Ted Koppel Bemoans 'Death of Real News'

He doesn't like the opinion factories of Olbermann, O'Reilly
By John Johnson,  Newser Staff
Posted Nov 12, 2010 5:21 PM CST
A 2007 file photo of Bill O'Reilly.   (AP Photo/Jeff Christensen, file)
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(Newser) – Ted Koppel thinks the Keith Olbermann suspension was nearly quaint, a throwback to the good old days when networks cared about "unbiased news." In an op-ed for Sunday's Washington Post, he laments the rise of opinions over facts. "The commercial success of both MSNBC and Fox News is a source of nonpartisan sadness for me," he writes. "While I can appreciate the financial logic of drowning television viewers in a flood of opinions designed to confirm their own biases, the trend is not good for the republic."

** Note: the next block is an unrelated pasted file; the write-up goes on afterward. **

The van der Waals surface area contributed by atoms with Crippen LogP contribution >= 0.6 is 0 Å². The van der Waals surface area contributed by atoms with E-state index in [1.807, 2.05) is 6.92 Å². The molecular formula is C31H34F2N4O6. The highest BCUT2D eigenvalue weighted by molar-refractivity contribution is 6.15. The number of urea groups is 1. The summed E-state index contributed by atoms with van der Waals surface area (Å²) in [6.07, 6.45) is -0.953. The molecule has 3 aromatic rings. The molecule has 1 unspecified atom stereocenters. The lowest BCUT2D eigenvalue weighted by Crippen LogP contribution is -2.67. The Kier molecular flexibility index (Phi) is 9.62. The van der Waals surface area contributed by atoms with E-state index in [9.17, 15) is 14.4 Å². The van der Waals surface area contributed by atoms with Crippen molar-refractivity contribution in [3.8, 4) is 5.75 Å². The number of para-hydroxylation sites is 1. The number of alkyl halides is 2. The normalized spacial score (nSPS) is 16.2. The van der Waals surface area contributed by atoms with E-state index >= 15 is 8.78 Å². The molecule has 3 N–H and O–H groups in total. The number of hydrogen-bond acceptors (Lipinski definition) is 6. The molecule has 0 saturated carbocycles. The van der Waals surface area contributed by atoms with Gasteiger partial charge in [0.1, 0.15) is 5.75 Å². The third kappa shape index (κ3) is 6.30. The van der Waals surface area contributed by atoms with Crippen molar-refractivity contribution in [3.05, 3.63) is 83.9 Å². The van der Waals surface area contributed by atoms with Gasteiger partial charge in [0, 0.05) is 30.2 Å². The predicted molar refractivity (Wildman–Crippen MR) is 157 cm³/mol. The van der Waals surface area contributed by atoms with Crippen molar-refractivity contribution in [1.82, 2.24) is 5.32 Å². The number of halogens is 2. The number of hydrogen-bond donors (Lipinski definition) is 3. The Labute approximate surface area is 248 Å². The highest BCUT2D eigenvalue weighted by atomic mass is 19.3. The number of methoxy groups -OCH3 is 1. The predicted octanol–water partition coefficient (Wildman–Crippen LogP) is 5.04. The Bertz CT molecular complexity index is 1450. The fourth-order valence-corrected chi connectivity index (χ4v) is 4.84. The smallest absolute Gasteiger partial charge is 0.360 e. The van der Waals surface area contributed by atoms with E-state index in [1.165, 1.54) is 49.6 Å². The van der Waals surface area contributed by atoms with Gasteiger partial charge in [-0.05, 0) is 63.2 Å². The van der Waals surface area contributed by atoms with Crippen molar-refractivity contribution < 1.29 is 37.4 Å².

He retraces the glory days of broadcast news, when Americans gathered "before the electronic hearth" and listened to "relatively unbiased" reports. "The ritual permitted, and perhaps encouraged, shared perceptions and even the possibility of compromise among those who disagreed." Not so today. We need objectivity more than ever "in a world of rising religious fundamentalism, economic interdependence and global ecological problems. But we are no longer a national audience receiving news from a handful of trusted gatekeepers; we're now a million or more clusters of consumers, harvesting information from like-minded providers."

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